Convicted Sex Offender Brock Turner Asks For New Trial
“You don’t know me, but you’ve been inside me, and that’s why you’re here today.” – Emily Doe
Some people don’t know when to quit when they’re ahead. Brock Turner only received a six-month jail sentence, three years of probation, and a sex offender status after being convicted of sexually assaulting an unconscious woman. Despite the lenient sentence, Turner filed a 172 page appeal demanding a retrial.
Turner alleges that the trial was prejudicial because the prosecutor incorrectly told jurors that the sexual assault occurred behind a dumpster instead of a three-sided trash bin, Turner was not allowed to introduce character witnesses, and Judge Aaron Persky did not instruct the jury that it could consider lesser charges.
People v. Turner
On January 18, 2015 Peter Lars Jonsson and Carl-Fredrik Arndt were bicycling around the Stanford campus around 1:00 a.m. when they found Turner behind some trash bins on top of an unconscious and half-dressed woman. When the pair confronted Turner, he got up and ran. While Jonsson chased after Turner, Arndt stayed with the victim until other bystanders contacted police and emergency services. Arndit joined Jonsson in restraining Turner until the police arrested him.
The victim – identified only as Emily Doe – did not become conscious until three hours after the incident. Emergency personal testified that she had not responded to a “shout and shoulder” test. When Emily Doe woke, she did not recall being alone with a man and did not consent to sexual activity. She was covered in bruises and dried blood. Medical personal testified that she had experienced significant trauma, including “penetrating trauma.”
At trial in March 2016, Turner admitted that he penetrated her vagina with his fingers, but denied engaging in sexual intercourse with her. His primary defense was that both of them had been drinking beer while they were dancing and kissing. Turner alleged that Emily Doe had slipped behind a wooden shed as they were leaving together. Turner testified that he got down on the ground with her and began performing sexual acts with her consent before Jonsson and Arndt found them.
The jury convicted Turner of three felonies, including assault with intent to rape an intoxicated woman, sexually penetrating an unconscious person with a foreign object, and sexual penetration of an intoxicated person.
Three Reasons Retrial Would Be a Mistake for Turner
Retrial would be a big mistake on Turner’s part, both legally and politically. Politically, now would be the worst possible time for a sex offender to seek a retrial. With the #MeToo Movement in full swing, people across the nation are more sensitive to sexual assault charges than ever before. Indeed, the recall campaign against Judge Persky has drawn comparisons to Turner and Donald Trump, another figure that many in Santa Clara County believe has been rewarded despite numerous sexual allegations.
Legally, Turner’s appeal doesn’t make strategic sense. The difference between a dumpster and a three-sided trash bin is not significant. Whether Turner was hiding his alleged crimes would not impact the main elements of the charges against him. Turner could have been engaging in sex acts with Emily Doe at high noon in the middle of the street and it wouldn’t impact the charges against Turner because she was unable to give consent.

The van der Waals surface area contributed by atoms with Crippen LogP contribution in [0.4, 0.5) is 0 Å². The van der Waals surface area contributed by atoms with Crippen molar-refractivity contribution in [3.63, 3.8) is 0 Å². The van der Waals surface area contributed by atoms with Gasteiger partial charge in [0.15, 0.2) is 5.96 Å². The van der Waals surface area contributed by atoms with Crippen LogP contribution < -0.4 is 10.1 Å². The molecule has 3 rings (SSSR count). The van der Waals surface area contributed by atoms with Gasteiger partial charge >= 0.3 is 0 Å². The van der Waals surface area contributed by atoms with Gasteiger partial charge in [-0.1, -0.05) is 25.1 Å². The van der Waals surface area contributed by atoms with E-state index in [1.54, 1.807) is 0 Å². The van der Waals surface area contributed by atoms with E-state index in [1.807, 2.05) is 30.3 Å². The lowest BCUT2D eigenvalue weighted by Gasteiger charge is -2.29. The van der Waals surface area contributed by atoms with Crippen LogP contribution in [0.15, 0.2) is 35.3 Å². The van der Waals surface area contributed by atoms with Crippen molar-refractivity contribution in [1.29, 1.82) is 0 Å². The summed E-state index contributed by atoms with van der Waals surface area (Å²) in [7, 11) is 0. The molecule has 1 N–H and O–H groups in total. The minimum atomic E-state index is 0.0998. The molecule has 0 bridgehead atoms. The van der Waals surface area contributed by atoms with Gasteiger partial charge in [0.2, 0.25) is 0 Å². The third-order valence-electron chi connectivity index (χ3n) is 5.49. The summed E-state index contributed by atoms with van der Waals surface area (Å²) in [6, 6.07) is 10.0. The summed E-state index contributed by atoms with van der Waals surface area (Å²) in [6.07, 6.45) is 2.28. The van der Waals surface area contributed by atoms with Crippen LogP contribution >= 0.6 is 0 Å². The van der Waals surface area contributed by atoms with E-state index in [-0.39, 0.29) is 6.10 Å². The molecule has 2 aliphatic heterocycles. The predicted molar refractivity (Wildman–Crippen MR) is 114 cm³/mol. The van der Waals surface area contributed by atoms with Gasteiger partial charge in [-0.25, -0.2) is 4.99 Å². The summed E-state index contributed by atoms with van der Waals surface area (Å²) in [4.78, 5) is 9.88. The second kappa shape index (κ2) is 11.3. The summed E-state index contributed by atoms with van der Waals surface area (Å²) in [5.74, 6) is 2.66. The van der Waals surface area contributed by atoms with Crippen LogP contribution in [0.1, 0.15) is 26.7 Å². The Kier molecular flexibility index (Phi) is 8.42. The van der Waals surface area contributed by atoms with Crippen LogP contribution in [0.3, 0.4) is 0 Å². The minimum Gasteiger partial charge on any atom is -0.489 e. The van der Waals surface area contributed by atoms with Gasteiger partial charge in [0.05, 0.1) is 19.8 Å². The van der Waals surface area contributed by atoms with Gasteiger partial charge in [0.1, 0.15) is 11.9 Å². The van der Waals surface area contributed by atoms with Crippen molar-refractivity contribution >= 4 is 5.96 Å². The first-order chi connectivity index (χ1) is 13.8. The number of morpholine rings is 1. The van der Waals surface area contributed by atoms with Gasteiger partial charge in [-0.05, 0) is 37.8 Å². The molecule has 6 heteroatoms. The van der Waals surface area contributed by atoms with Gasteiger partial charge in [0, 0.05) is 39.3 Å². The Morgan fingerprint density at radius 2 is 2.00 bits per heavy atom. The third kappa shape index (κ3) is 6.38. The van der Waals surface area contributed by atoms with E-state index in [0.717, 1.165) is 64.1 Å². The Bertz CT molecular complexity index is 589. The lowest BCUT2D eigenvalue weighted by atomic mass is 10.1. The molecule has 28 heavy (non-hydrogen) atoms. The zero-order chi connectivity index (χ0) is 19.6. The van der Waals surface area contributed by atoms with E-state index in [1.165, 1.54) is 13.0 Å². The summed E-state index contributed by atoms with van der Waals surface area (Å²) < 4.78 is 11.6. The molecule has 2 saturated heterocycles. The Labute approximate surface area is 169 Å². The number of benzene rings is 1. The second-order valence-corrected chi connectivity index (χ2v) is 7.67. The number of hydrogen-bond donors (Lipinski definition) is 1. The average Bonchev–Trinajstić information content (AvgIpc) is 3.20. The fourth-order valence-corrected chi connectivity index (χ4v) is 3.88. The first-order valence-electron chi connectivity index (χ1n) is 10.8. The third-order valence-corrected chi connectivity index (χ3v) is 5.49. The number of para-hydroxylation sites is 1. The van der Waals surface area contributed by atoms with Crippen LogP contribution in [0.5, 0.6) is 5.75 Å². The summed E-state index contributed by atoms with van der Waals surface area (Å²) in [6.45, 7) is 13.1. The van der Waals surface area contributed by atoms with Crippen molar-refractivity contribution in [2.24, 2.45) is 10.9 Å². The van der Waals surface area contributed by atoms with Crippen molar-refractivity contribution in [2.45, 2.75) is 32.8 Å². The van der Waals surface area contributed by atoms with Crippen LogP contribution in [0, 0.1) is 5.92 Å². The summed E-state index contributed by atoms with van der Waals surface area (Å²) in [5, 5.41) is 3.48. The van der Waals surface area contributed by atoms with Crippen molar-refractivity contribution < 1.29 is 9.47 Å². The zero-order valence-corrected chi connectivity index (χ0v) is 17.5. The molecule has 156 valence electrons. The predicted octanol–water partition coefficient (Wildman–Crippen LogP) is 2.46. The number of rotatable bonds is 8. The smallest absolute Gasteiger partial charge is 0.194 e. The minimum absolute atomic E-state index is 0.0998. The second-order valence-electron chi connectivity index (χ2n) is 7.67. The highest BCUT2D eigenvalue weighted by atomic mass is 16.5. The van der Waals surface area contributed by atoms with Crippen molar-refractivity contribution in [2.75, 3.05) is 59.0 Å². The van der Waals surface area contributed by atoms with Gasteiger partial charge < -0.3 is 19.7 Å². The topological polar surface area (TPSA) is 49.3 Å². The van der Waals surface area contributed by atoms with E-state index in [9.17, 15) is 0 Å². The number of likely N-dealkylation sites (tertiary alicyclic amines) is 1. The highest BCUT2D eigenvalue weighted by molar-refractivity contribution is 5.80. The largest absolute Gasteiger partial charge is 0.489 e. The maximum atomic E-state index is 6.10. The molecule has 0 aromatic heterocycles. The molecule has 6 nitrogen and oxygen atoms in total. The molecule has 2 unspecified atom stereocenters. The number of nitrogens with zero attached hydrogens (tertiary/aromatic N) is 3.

Turner wants his friends and family to testify about what a good person and athlete he is. This would be a terrible idea. First, the public was already unsympathetic when his family attempted to defend his honor. Social media condemned Turner’s father when he said that his son was being harshly punished for “twenty minutes of action.” Turner’s family and friends are likely as tone-deaf as he is and their testimony would make Turner less sympathetic.
Second, the prosecution is barred from introducing negative character evidence unless the defense uses character evidence first. After Turner was arrested, police searched his phone. They found photos and text messages involving alcohol and illegal drug use (Turner had previously testified that the party he was found outside of was his first time with alcohol or drugs).
Police also found alleged photographs of the victim’s breasts sent to various group chats and evidence that other women had rejected Turner because they were “creeped out” by his advances. Most of this evidence was kept out of his trial because they did not involve Emily Doe. Using character evidence in a second trial would allow the prosecution to use the character ammunition they saved from the first trial.
Finally, retrial would be a terrible idea because his sentence can always be worse. After Turner’s first sentence, California raised the mandatory minimum sentence for sexual assault on an unconscious person to three years. Make no mistake; the mandatory minimum was raised because of Turner’s lenient sentence.
Additionally, many believe that Judge Persky favored Turner because Judge Persky had been a Stanford athlete like the defendant. A second trial and guilty verdict would subject Turner to the new mandatory minimum that his first trial had created. It is also likely that the second trial judge would punish him harshly to avoid the public outcry (and possible recall campaign) that Judge Persky now finds himself in.
If Turner doesn’t want a tougher sentence, he would do well to leave Emily Doe alone. Turner has hurt her enough.